When the Roman Empire fell, the concept of the library was preserved in monasteries. The best way to propagate religion is to preserve it in written material and that's exactly what monks did. Obviously, it was just religious texts that got preserved in this manner but one of the practices we inherited from this period was the idea of inter-library loaning: monasteries would trade manuscripts and copy them. Thus were various religion texts circulated and preserved.

Shortly after that period, universities would come into play in Europe (especially with the rice of the merchant class) and people became interested in learning again. Literacy was no longer the sole domain of the church as non-religious texts were being produced and the clergy were no longer the only teachers one could learn from. The History of Printing has an interesting paragraph:

Two new kinds of institutions grew up around the universities to provide for that demand: stationers and book copiers. These folks provided paper and libraries of text books that had been carefully studied and compared to other books for accuracy. They made these books available for copying by students. When a student needed a text for a class, he would go down to the stationers and copy them - by hand. Or he could pay a book copier to copy the book for him.

This interest eventually gave birth to Movable Type, the precursor to today's modern printing press. Thus the means to accurate mass produce a book was born, although it's worth noting that the Bible and various religious tracts were still one of the first documents that would be effectively be mass produced using this system. (So as much as there are atheist and agnostic bibliophiles out there, they must give credit where it's due--libraries and printing wouldn't have come about as quickly if it weren't for Christianity in particular.)

At this point, it's easy to imagine how libraries would evolve, thanks to books being more readily available. In 1731, Benjamin Franklin and his fellow Junto members would establish the Library Company of Philadelphia, a library where members paid dues (to pay for new acquisition of books) and book borrowing was "free". This development was important because it would be the model for today's modern libraries and how its upkeep was maintained (aside from government subsidization, if any).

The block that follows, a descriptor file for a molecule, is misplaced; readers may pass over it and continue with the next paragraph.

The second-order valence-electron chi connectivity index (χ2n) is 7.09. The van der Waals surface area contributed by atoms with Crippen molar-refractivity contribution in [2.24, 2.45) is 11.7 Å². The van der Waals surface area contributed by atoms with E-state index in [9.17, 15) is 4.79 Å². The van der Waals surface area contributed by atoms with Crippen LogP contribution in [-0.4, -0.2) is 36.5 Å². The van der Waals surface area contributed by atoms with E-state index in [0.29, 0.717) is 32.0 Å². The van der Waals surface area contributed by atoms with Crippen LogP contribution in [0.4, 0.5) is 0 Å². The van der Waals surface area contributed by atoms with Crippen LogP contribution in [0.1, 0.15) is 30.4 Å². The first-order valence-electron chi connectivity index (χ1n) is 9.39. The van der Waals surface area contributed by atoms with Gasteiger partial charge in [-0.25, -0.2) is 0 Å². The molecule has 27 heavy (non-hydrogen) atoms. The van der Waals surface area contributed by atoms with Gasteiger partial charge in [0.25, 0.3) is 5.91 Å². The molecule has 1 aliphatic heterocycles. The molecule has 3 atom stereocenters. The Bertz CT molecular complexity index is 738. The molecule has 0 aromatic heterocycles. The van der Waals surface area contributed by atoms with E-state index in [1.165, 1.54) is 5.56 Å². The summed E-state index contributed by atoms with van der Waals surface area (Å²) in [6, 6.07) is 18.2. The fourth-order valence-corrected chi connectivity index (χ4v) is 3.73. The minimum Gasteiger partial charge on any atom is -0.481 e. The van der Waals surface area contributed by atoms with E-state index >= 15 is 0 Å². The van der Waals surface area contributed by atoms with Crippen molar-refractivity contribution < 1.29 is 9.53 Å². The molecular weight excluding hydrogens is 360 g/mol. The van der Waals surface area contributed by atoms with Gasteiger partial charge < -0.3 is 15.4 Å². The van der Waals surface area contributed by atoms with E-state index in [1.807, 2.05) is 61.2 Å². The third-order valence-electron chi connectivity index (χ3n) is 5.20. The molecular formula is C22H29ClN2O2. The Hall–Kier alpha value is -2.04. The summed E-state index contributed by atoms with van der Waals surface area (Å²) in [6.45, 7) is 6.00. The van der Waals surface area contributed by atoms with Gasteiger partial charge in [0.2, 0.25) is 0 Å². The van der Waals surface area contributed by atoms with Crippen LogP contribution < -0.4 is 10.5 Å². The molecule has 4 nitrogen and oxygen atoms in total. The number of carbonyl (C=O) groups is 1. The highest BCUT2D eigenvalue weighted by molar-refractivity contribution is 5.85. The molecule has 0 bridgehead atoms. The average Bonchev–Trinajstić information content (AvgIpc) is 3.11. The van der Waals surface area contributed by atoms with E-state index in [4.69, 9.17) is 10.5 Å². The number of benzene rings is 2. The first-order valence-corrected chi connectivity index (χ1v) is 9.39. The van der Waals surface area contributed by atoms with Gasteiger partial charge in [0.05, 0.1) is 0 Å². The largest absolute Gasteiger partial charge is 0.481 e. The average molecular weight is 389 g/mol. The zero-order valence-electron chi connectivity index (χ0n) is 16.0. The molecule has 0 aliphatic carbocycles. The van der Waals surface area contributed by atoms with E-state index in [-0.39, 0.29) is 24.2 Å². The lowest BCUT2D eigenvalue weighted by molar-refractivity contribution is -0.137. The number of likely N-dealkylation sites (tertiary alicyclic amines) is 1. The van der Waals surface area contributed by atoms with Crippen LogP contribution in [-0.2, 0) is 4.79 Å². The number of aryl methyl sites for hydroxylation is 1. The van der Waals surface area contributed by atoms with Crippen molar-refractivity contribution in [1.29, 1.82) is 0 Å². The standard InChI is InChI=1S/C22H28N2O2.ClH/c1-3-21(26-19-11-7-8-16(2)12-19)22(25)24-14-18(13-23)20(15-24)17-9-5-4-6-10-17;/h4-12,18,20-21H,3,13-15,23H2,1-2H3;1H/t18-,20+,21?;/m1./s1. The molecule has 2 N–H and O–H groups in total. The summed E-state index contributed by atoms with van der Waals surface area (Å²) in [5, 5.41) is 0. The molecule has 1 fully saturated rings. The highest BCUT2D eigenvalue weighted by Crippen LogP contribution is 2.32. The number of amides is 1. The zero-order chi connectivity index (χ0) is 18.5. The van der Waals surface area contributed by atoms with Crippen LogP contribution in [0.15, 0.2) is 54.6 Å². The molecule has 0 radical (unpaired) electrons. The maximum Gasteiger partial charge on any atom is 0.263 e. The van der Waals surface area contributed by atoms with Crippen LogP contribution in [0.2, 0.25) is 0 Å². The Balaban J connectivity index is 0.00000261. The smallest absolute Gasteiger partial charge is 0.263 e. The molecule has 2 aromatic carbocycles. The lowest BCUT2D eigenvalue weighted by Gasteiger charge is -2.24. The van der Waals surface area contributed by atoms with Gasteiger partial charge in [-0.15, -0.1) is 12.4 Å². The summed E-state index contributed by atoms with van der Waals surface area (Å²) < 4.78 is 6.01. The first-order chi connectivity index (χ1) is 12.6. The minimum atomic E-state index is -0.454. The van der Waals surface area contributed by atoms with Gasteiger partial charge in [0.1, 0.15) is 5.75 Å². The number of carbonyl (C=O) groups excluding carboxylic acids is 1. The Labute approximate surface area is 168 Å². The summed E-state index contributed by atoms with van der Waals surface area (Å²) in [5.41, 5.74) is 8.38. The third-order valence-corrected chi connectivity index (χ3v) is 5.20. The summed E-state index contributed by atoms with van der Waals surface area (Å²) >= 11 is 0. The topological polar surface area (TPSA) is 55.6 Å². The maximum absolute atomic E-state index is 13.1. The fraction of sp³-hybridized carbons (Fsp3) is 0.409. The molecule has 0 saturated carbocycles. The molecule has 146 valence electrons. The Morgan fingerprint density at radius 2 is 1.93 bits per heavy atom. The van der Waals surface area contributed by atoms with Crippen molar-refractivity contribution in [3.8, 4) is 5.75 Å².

It's not mentioned in any of my sources, but I think another important part in the development of libraries was the inclusion of periodicals and newspapers--and the archiving of them. I mean when we watch movies, we see protagonists doing their research in the library, looking through old news via microfilm or microfiche. It's interesting how libraries started this practice, as they not only made the movement towards preserving books and manuscripts, but preserving history as well. I think this was the start of the trend wherein libraries would become repositories of information, gathering not just documents but other forms of media such as videos, archives in digital format, etc.

What I find interesting about today's modern library, especially with all the computers and Internet within its walls, is how it's going back to its roots. Some traditionalists might have qualms with computers in libraries, but would they have problems with computers in museums? For me museums have filled a similar role as libraries, except they deal more with the senses (visual, aural, olfactory, touch, etc.) rather than mere text. The first section of The Temple of Alexandria, the Temple of the Muses or the Museion, is where we derive the word museum. And in certain ways, I think that's where libraries are heading.

Don't get me wrong, large skeletons of creatures of the Phanerozoic era and art work and 3D models of the Solar System will still have a place in what we know as museums, but it's not too far off to imagine that libraries will evolve in that direction as well. Libraries aren't just repositories of books, they're shifting towards becoming repositories of knowledge, period. And there's various forms in which people can be educated, whether it's a text book or a documentary video or an online archive. Funding is a perfectly valid question whether this is all possible, but the Internet has always made it possible for information to flow more freely.

Still, as accessible and useful libraries are in today's modern world, I think libraries will follow the path of its predecessors: limited to the hands of the elite (and in this case, the educated elite). I mean as much as we have public libraries, how many people take advantage of them? I think a point of even bigger concern is how outside of school and the university, people in general take little interest in libraries, and how they develop.